Touring soon became a way of life for the band. Among the many acts the group has shared the stage with are ZZ Top, Montgomery Gentry, The Outlaws, Marshall Tucker Band and Cross Canadian Ragweed.
While the group has deep southern roots—Starr is from Alabama, the Turners are from Georgia and Jackson hails from Florida—it first found success north of the Mason Dixon line. “We got big in Wisconsin and Michigan and worked our way back to Georgia,” Brit says with a smile.
Not only did the band mesh when it came to touring, they also clicked when it came to musical aspirations. “We had an unspoken vision of what the band should sound like,” Charlie says. Paul agrees, “Everybody brings something to the table.”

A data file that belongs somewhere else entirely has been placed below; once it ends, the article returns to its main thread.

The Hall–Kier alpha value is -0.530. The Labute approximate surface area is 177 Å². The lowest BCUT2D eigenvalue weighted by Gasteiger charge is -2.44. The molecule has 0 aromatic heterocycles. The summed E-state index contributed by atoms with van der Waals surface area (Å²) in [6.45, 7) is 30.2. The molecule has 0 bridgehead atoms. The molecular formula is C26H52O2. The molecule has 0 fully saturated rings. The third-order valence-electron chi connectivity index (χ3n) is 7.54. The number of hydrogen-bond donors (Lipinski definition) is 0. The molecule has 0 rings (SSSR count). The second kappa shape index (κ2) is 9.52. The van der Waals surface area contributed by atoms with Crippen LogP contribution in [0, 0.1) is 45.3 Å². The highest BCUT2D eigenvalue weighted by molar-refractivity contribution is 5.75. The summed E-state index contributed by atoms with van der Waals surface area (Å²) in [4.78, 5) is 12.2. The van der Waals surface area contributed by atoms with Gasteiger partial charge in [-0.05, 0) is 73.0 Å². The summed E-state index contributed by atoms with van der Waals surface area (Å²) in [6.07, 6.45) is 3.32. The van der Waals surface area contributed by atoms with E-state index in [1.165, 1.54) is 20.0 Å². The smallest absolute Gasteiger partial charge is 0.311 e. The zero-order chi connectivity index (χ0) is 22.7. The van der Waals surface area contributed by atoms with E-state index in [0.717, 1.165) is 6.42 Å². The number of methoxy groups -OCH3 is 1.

The group found inspiration in some of the greatest bands of all time. “The Rolling Stones and Led Zeppelin would make records with great rockin’ songs and also some honky tonk country and blues,” explains Charlie. As such, diversity is important to Blackberry Smoke. “It makes it more enjoyable for the listener than staying in a little narrow hallway,” Brit says. “And for the players, too.”
Good music is good music, the band believes, no matter the style. “There are moments in our show that are straight out of a Jimmy Martin or Flatt & Scruggs set list,” Charlie says. “Bluegrass is a beautiful form of American music. Just like southern rock, bluegrass is about really good songs and good musicianship,” he adds. “You just spread out and see where it will go.”